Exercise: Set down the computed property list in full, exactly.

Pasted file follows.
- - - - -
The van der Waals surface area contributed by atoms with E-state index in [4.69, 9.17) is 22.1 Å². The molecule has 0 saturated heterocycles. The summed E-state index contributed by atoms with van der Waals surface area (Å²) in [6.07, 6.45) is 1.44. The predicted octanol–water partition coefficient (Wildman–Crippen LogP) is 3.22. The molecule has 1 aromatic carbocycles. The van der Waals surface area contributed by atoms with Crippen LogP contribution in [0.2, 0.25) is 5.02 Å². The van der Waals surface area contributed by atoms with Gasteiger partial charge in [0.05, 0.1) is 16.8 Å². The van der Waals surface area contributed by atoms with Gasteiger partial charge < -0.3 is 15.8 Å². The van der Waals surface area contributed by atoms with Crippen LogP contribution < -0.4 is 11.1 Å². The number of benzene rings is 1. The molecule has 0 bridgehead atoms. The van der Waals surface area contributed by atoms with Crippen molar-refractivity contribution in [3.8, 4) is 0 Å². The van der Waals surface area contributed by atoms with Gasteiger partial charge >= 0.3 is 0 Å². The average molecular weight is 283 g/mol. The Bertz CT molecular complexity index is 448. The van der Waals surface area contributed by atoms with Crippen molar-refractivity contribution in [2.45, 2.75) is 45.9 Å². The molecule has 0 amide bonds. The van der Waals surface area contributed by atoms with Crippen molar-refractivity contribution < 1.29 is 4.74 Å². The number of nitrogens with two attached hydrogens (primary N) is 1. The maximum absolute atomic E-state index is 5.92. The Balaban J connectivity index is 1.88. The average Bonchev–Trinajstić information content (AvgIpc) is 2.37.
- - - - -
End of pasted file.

The van der Waals surface area contributed by atoms with E-state index in [4.69, 9.17) is 22.1 Å². The molecule has 0 saturated heterocycles. The summed E-state index contributed by atoms with van der Waals surface area (Å²) in [6.07, 6.45) is 1.44. The predicted octanol–water partition coefficient (Wildman–Crippen LogP) is 3.22. The molecule has 1 aromatic carbocycles. The van der Waals surface area contributed by atoms with Crippen LogP contribution in [0.2, 0.25) is 5.02 Å². The van der Waals surface area contributed by atoms with Gasteiger partial charge in [0.05, 0.1) is 16.8 Å². The van der Waals surface area contributed by atoms with Gasteiger partial charge < -0.3 is 15.8 Å². The van der Waals surface area contributed by atoms with Crippen LogP contribution < -0.4 is 11.1 Å². The number of benzene rings is 1. The molecule has 0 bridgehead atoms. The van der Waals surface area contributed by atoms with Crippen molar-refractivity contribution in [3.8, 4) is 0 Å². The van der Waals surface area contributed by atoms with Gasteiger partial charge >= 0.3 is 0 Å². The average molecular weight is 283 g/mol. The Bertz CT molecular complexity index is 448. The van der Waals surface area contributed by atoms with Crippen molar-refractivity contribution in [2.45, 2.75) is 45.9 Å². The molecule has 0 amide bonds. The van der Waals surface area contributed by atoms with Crippen molar-refractivity contribution < 1.29 is 4.74 Å². The number of nitrogens with two attached hydrogens (primary N) is 1. The maximum absolute atomic E-state index is 5.92. The Balaban J connectivity index is 1.88. The average Bonchev–Trinajstić information content (AvgIpc) is 2.37.